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Crow Hunt

In 2014, when the Utah Wildlife Board was considering instituting a crow hunt, I made related this true story as part of my testimony against the hunt.

In 2008, I was camping on Vancouver Island, British Columbia. For breakfast, I was toasting some bread over a camp stove. While setting up my cooking gear, I noticed a crow in a nearby tree but thought nothing of it. While the bread was toasting, I turned away for a few seconds to retrieve something out of my car. When I turned back to tend the bread, the bread was gone and so was the crow I had seen a little earlier in the tree. After a moment of puzzlement, I realized that the crow must have swooped down when I wasn’t looking and took my toast!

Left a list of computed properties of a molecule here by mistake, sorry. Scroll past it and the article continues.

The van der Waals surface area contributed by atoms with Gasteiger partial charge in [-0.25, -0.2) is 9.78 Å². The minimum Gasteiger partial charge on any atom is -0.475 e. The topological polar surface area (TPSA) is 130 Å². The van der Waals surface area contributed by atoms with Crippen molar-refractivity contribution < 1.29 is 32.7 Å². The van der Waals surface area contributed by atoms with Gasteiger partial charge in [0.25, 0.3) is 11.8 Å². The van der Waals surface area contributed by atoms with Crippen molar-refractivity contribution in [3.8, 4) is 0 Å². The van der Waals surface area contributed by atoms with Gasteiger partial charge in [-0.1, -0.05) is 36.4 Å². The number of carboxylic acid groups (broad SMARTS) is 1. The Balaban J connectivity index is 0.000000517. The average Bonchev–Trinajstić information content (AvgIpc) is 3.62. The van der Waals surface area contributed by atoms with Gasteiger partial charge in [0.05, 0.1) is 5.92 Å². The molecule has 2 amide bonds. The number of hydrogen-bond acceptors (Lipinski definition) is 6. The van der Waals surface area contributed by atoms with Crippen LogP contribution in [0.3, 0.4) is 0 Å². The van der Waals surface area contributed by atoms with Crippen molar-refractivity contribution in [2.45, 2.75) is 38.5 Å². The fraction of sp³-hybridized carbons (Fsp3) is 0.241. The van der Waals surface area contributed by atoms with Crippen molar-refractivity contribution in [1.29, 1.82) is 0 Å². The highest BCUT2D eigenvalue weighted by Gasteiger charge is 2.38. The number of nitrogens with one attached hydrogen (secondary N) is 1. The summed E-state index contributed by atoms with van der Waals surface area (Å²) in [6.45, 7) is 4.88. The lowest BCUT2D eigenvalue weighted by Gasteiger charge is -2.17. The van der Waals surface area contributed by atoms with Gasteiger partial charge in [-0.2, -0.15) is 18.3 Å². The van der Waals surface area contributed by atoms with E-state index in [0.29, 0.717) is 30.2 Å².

Though I was annoyed at having lost my breakfast toast, I was not angry at the crow. Rather, I was amazed at how smart, quick, and cleaver the bird was to snatch the bread from me in the few seconds I wasn’t guarding it. I admired the crow’s intelligence and skills.

I told the Wildlife Board that crows, like other animals, play an important ecological role, and there is no good reason to institute a crow hunt. I explained that since I wasn’t angry at the crow and I did not want to kill the bird that took my toast, the Board, who had less reason to be hostile toward crows than I did, should not authorize the hunt.

As usual, the Wildlife Board ignored my point of view and voted to start the crow hunt. Science does not matter to the Wildlife Board. Ethics do not matter to the Wildlife Board. Public opinion does not matter to the Wildlife Board. The only thing that matters to the Wildlife Board is “expanding hunting opportunities” for the “good old boys” who are the only constituents the Board cares about.

This sorry state of affairs is the direct responsibility of the governor who appoints the members of Utah Wildlife Board. This unhappy situation will likely remain until a governor is elected who is not beholden to the hunting lobby.

Bob Brister

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